• Developmentally appropriate, child-friendly mindfulness activities include mindfulness of the breath, body scan, and yoga-like movement activities; mindfulness of thoughts, emotions, and body sensations; and sensory-based activities (i.e., visual, auditory, tactile, olfactory, gustatory, and kinesthetic sensations)

Child/Adolescent Services

Mindfulness-Based Cognitive Therapy for Children (MBCT-C) directly provides services to children/adolescents and addresses the following:

  • Anxiety, posttraumatic distress, and/or depression, along with the cognitive and behavioral problems that result from these distressing moods
Services Involve Family/Support Structures:

This program involves the family or other support systems in the individual's treatment: Parents/caregivers are invited (but not required) to attend two separate adult sessions that offer detailed information about the program, experiential practice with several mindfulness activities, and encouraged to join the child in doing the weekly home-practice activities.

Delivery Settings

This program is typically conducted in a(n):

  • Outpatient Clinic
  • Residential Care Facility
  • School

Homework

Mindfulness-Based Cognitive Therapy for Children (MBCT-C) includes a homework component:

Home-practice activities are an integral part of MBCT-C and considered necessary to achieve the aims of the program. On an ongoing basis (beyond the 12 weeks of the program), a few minutes of daily practice with MBCT-C activities is strongly recommended. Parents/caregivers are encouraged to practice the home-based activities with the child. To facilitate this, written session summaries, handouts, and home-practice assignments are provided at every session.

Languages

Mindfulness-Based Cognitive Therapy for Children (MBCT-C) has materials available in languages other than English:

French, German

For information on which materials are available in these languages, please check on the program's website or contact the program representative (contact information is listed at the bottom of this page).

Resources Needed to Run Program

The typical resources for implementing the program are:

Therapist trained to conduct MBCT-C, one group therapy room that accommodates up to 9-10 people (with sufficient floor space for one yoga mat per participant), carpeting -or- one yoga mat plus one chair or cushion per participant, miscellaneous (inexpensive) supplies suggested in the treatment manual and used during the sessions such as paper, drawing materials, common household objects (e.g., baggies, spices, and lotions), a few food items (e.g., one small box of raisins and one piece of fruit for each child)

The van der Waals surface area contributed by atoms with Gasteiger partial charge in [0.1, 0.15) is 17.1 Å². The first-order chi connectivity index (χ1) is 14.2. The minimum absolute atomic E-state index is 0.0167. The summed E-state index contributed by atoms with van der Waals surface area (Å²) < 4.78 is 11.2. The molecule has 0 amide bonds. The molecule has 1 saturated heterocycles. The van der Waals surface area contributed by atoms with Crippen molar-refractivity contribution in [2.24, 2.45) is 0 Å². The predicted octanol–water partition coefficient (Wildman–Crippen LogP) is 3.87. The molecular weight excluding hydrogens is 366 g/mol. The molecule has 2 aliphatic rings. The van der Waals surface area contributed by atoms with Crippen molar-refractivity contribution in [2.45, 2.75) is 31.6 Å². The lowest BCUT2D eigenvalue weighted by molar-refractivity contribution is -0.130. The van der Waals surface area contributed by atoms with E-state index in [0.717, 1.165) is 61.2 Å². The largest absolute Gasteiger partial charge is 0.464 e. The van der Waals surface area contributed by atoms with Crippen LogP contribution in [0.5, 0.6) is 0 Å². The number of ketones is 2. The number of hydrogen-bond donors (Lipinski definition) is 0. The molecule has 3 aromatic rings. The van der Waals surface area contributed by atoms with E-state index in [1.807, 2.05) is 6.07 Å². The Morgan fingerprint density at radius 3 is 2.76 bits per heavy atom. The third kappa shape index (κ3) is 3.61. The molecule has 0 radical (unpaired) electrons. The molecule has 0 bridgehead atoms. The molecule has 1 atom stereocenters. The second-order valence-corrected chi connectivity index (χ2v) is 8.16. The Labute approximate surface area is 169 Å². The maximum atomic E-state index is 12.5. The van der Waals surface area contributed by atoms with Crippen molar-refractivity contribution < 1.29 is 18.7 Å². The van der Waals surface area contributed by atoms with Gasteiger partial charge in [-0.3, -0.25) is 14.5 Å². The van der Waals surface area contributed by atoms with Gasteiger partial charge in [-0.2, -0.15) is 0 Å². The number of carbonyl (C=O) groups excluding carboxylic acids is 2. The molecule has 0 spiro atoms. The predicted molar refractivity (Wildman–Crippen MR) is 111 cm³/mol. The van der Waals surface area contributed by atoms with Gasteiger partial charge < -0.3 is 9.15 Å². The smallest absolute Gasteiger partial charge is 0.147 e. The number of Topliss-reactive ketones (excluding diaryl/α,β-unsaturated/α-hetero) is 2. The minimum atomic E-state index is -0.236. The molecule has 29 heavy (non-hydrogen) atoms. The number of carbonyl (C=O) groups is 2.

Minimum Provider Qualifications

Master’s degree in psychology, social work, marriage and family counseling, or a related mental-health field; personal experience of mindfulness (i.e., a regular mindfulness practice) is strongly recommended; basic understanding of cognitive-behavioral principles is recommended, but not required

Education and Training Resources

There is a manual that describes how to implement this program, and there is training available for this program.

Training Contact:
Training is obtained:

Group training workshops are offered at local, national, and international conferences. Information about upcoming lectures and workshops is available at https://www.sites.google.com/site/randyesemplephd

Individual training and consultation is available by arrangement. Email Dr. Semple at MBCTforChildren@gmail.com

Number of days/hours:

Half-day and full-day training workshops are available.

Additional Resources:

There currently are additional qualified resources for training:

Jennifer Lee, PhD, Clinical Psychologist
Phone: (626) 219-0085
Email: jennifer@jleephd.com
Location: Southern California

Richard Sears, PsyD, Clinical Psychologist
Center for Clinical Mindfulness
Phone: (513) 899-6463
Email: richard@psych-insights.com
Web: www.psych-insights.com
Location : Cincinnati, OH

Christina Luberto, PhD, Clinical Psychologist
Harvard Medical School
Massachusetts General Hospital
Phone: (617) 724-6300 ext. 111-134-1469
Email: cluberto@mgh.harvard.edu
Location: Boston, MA

M. Lee Freedman, MD, CM, FRCP(C), Psychiatrist
Email: mlfreedman@hotmail.com
Location: Toronto, Canada

Implementation Information

Since Mindfulness-Based Cognitive Therapy for Children (MBCT-C) is rated on the Scientific Rating Scale, information was requested from the program representative on available pre-implementation assessments, implementation tools, and/or fidelity measures.

Show implementation information...

Pre-Implementation Materials

There are pre-implementation materials to measure organizational or provider readiness for Mindfulness-Based Cognitive Therapy for Children (MBCT-C) as listed below:

The MBCT-C treatment manual is required reading prior to implementation: